Senate debates

Wednesday, 24 February 2010

Corporations Amendment (Financial Market Supervision) Bill 2010; Corporations (Fees) Amendment Bill 2010; Higher Education Support Amendment (University College London) Bill 2010; National Consumer Credit Protection Amendment Bill 2010

Second Reading

5:31 pm

Photo of Penny WongPenny Wong (SA, Australian Labor Party, Minister for Climate Change and Water) Share this | Hansard source

I move:

That these bills be now read a second time.

I seek leave to have the second reading speeches incorporated in Hansard.

Leave granted

The speeches read as follows—

Corporations Amendment (Financial Market Supervision) Bill 2010

Today I introduce a bill which will amend the Corporations Act 2001 to reform the way financial markets in Australia are supervised. In doing so, the Bill will enhance the integrity of Australia’s financial markets and contribute to the goal of making Australia a financial hub.

The Bill removes the inherent conflict of interest present in the current law, whereby financial markets supervise themselves, and transfers the supervisory responsibility to the Australian Securities and Investments Commission (ASIC).

The Bill contains three primary measures.

Firstly, it amends the obligations on licensed financial markets operating in Australia. At present market licensees, and prospective market licensees, are required to have arrangements and resources devoted to supervising trading on their market.

The Bill amends this obligation. Markets will no longer be required to supervise trading on their own market, but must still have arrangements and resources to operate their market. This includes arrangements for enforcing compliance with a market’s operating rules. Individual markets will retain responsibility for supervising listed entities.

Secondly, the Bill confers on ASIC the explicit function of supervision of domestically licensed financial markets.

It is important that the supervision of Australia’s financial markets be transparent and independent. It is important that any actual or perceived conflicts of interest be avoided.

Consequently, it is more appropriate for an agency of the Government to perform this important function. The decision to transfer responsibility for supervision of Australia’s financial markets to ASIC is a significant one which will stand the operation of Australian financial markets in good stead.

By removing the inherent conflict of interest in having markets supervise themselves, this Bill is in line with Australia’s G20 commitment to protect the integrity of financial markets by avoiding conflicts of interest.

This reform is in line with the move towards centralised or independent regulation in other leading jurisdictions.

Thirdly, the Bill establishes a new rule making regime, whereby ASIC will have the ability to set ‘market integrity rules’.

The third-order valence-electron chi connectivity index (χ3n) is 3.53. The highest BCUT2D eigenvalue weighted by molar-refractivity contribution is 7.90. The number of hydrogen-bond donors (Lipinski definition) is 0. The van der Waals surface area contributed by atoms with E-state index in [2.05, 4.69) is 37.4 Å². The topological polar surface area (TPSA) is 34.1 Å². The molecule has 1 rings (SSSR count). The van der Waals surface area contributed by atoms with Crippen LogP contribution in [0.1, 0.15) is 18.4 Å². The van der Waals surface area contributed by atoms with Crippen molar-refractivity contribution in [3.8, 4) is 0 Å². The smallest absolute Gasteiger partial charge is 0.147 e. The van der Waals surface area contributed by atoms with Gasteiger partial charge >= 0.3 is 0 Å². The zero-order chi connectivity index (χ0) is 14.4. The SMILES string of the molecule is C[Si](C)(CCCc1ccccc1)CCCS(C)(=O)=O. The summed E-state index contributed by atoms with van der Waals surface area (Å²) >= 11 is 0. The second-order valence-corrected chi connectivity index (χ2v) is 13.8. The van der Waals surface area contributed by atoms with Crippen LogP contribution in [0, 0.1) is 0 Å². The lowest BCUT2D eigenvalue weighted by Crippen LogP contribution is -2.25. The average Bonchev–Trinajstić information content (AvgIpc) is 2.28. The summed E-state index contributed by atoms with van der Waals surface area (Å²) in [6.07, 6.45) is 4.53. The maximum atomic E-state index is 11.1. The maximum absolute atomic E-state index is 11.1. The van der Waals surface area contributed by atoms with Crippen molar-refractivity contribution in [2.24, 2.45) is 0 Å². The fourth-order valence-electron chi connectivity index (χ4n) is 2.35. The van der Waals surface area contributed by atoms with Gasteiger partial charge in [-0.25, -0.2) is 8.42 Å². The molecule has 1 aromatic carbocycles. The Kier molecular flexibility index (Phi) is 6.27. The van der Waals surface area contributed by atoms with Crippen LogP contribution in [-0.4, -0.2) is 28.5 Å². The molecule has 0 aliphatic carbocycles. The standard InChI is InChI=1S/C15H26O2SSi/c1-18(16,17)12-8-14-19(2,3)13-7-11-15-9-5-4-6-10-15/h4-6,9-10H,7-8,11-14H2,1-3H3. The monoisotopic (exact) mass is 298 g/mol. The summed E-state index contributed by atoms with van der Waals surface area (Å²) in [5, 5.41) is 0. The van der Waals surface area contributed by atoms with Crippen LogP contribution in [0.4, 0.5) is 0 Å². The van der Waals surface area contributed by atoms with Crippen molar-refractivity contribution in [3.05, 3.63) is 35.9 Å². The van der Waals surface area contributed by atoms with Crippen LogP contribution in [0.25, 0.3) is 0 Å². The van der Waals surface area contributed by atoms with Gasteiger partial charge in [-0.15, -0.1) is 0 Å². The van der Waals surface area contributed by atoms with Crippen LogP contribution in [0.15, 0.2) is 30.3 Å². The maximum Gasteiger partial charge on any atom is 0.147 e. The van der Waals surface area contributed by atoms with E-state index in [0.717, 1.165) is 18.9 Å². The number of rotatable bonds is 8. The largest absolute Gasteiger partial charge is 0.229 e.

Markets currently play a significant role in determining acceptable conduct by participants in Australia’s financial markets, as markets are responsible for setting and enforcing their own operating rules.

The Bill amends the role of operating rules, and establishes ASIC-set ‘market integrity rules’. These rules will be made by ASIC for the protection of the integrity of the market. These market integrity rules will be the primary determiners of behaviour on Australia’s financial markets. Markets will still be able to make operating rules. However if an operating rule conflicts with a market integrity rule, the market integrity rule prevails.

This is a further step in the Government’s drive to improve regulation of the financial industry.

Commensurate with ASIC’s new responsibilities, the Bill provides ASIC with additional enforcement powers and remedies.

The Bill provides that a breach of an ASIC-set market integrity rule is a breach of a civil penalty provision, which can be taken to Court and enforced. The maximum penalty that can be imposed is $1 million. This was reduced from the amount in the exposure draft of the Bill to reflect concerns that the higher amount might be inappropriate.

However, the Bill also establishes a framework for alternatives to civil penalty proceedings. The Bill sets the groundwork to allow the Regulations to establish alternatives to civil proceedings, such as an infringement notice and enforceable undertaking regime.

This will allow persons who are alleged to have contravened a market integrity rule to avoid Court by opting for an alternative penalty. The monetary amount which can be included in an alternative penalty is limited to three-fifths of what a Court could order.

Such remedies are vital to the ongoing success of the market integrity rule framework as they provide ASIC with a fast and effective remedy, akin to the remedies available to markets under the current operating rule framework.

The Bill also makes consequential amendments to other parts of the Act, specifically to the qualified privilege and court order provisions to reflect the new functions of ASIC and the change in obligations on market operators.

The transfer of supervisory responsibility is an important step in enhancing the regulation of Australia’s financial services industry.

These reforms will stand Australia in good stead, going into the future, by ensuring that Australia’s markets remain fair, orderly and transparent into the future.

Corporations (Fees) Amendment Bill 2010

The Corporations (Fees) Amendment Bill 2010 supports the Corporations Amendment (Financial Market Supervision) Bill 2010.

The Bill amends the Corporations (Fees) Act 2001 to allow a fee to be charged to market operators in respect of market supervision functions which the main Bill vests in the corporate regulator ASIC.